Basic HBase Java Classes and Methods – Part 1: Getting Started

This series of articles is to familiarize you with basic HBase Java classes and methods.  The goal of these articles is not for HBase best practices.  In fact, we will be making many compromises as we deploy on what is likely your desktop environment.  The purpose is not in the setup/configuration of the Hadoop and HBase but rather how to code against it to explore basic HBase Classes and Methods in Java.

Ideally, in a production environment, you should be using a Hadoop distribution such as Cloudera or Hortonworks. Only a fool would not take advantage of this pre-packaged goodness.  To learn HBase Java methods however, our environment will work just the same as any Cloudera or Hortonworks environment would present you with as a developer.

Download Hadoop

Get the latest stable version of Hadoop which is compatible with the latest stable version of HBase.  At the time of this article it is 2.7.5.  You should read the HBase documentation which will tell you which versions of Hadoop are compatible with which versions of HBase. Trust me, it matters.  This is more of the reasons going with distributions are smart, they figure all this out for you.  The Hadoop ecosystem is vast, and spending time figuring out version compatibility matrices is not where you want to be spending your time.

Make a directory, put the binary tarball into it and untar it.

Download HBase

Get the latest stable bin version.  Make a directory, put the binary tarball into it and untar it.

Configure HBase hbase-site.xml

We need to set HBase to psuedo-distributed mode and tell it the location of HDFS.  Of course you could be running HBase in fully distributed mode, you could be using alternate filesystems as well.  But for the purpose of this exercise we are going to assume psuedo-distributed mode with HDFS.

Ensure you port number is the correct port number for HDFS, default is 9000.


Configure HBase We need to find the location of our Java home.  To do this you can use the command /usr/libexec/java_home

The Java version needs to be > 1.7 because that is what HBase requires.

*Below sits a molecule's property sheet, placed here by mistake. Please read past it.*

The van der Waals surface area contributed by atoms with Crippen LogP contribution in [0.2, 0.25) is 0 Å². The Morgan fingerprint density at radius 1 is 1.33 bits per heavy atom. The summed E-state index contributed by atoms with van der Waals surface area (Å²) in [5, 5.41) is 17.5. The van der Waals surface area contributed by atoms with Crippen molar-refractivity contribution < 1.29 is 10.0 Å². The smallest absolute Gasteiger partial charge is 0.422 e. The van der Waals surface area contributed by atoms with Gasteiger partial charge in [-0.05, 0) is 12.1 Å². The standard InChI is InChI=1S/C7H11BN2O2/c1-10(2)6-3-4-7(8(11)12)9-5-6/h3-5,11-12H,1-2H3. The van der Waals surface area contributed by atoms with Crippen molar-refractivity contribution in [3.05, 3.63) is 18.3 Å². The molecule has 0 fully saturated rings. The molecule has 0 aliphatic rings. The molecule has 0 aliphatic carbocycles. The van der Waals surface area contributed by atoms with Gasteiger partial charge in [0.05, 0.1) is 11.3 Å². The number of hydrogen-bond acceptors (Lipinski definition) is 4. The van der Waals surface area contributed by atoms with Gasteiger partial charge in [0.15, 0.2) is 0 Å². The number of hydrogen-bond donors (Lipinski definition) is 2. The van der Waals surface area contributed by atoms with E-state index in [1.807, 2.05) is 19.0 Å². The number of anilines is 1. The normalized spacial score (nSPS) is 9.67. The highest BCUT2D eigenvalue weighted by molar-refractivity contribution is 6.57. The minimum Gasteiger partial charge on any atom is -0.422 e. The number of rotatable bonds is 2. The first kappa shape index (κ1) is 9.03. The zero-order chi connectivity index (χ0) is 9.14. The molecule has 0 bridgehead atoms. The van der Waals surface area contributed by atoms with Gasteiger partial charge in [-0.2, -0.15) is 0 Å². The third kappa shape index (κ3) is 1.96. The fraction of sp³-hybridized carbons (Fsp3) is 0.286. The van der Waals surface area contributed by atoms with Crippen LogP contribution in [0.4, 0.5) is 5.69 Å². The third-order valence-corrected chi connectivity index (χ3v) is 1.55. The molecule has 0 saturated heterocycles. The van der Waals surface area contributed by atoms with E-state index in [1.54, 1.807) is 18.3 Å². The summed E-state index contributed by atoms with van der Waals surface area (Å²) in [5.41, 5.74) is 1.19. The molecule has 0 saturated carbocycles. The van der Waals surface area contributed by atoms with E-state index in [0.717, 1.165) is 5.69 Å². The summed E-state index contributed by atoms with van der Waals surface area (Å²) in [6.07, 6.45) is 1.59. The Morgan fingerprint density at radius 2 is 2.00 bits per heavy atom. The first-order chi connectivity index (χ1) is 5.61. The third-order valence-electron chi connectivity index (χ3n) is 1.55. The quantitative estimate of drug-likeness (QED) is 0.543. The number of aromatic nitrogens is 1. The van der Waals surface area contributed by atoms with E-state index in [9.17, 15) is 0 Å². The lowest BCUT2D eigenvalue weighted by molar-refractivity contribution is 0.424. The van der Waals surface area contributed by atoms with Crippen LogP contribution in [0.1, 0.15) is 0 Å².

Now that you have the location of the Java home, you can edit and add this to the file where you see it defined.  Here I just leave the default commented and add below it.

Add environment variables

We need to have a couple of environment variables.  We need to define the location of Hadoop and HBase and also add Hadoop and HBase bin to our PATH.  Your location may vary.  Typically you would want to add these to your .bashrc or .bash_profile.

Basic Hadoop Test

Lets make sure Hadoop has its Java set right and all is well

result should be

This is running Hadoop in standalone mode.  We will put Hadoop into pseudo-distributed mode, which means that although it’s a single machine configuration, it will use a separate Java process for each function of Hadoop.

If it’s working remote the output directory:

Configure Hadoop for Pseudo-Distributed Mode

We want to setup Hadoop so each daemon is running its own Java process.

We will tell it to run HDFS on port 9000.  Add the following to etc/hadoop/core-site.xml:

We will tell it to have only 1 replicate, which turns off replication. Add the following to etc/hadoop/hdfs-site.xml:

Make sure SSH is enabled on your host, and that it is working with passphraseless operation for localhost.  To setup passphraseless for localhost do the following:

Format the HDFS filesystem:

Start namenode daemon:

The hadoop daemon log output is written to the $HADOOP_LOG_DIR directory (defaults to $HADOOP_HOME/logs).

You may see a warning

Unable to load native-hadoop library for your platform... using builtin-java classes where applicable

This is because the default hadoop library is compiled on a 32-bit system and you are probably using a 64-bit system.  You don’t have to worry about this as it will not effect functionality.  However if you want you can download the hadoop source package and recompile it on your system instead of using the binary package we used as a quick start.

Browse the web interface for the NameNode:

  • NameNode – http://localhost:50070/

You should see something like this:

Make the HDFS directories required to execute MapReduce jobs:

Copy the input files into the distributed system:

Run the same example again as a test:

Copy output files from HDFS to the local filesystem and examine them:

Output should be similar to

Configure YARN in pseudo-distributed mode

This is not necessary for what we are doing, however, modern Hadoop uses YARN for MapReduce, and so we enable this because it’s straight forward and the right way to do things.

Edit etc/hadoop/mapred-site.xml:

Edit etc/hadoop/yarn-site.xml:

Start the ResourceManager and NodeMangager:

Browse the web interface for the ResourceManager:

  • ResourceManager – http://localhost:8088/

You should see something like this:

Run the same example again as a test, but this time observe the output you should see references to Yarn being used:

Now all the basic installation of Hadoop is complete.  If you wish to stop Hadoop at any time you simply run:

Check to make sure all Hadoop components are running

The parts which relate to HDFS are:

  • NameNode
  • SecondaryNameNode
  • DataNode

The parts which relate to YARN are:

  • ResourceManager
  • NodeManager

Start HBase

Check that you see the HBase processes running:

You will now see additional processes:


  • HQuorumPeer


  • HMaster
  • HRegionServer

Browse the web interface for HBase:

  • HMaster – http://localhost:16010/

You should see something like this:

This completes the installation of Hadoop and HBase for use with our future exercises.

See you in the next part of the series Basic HBase Java Classes and Methods – Part 2: HBase Shell

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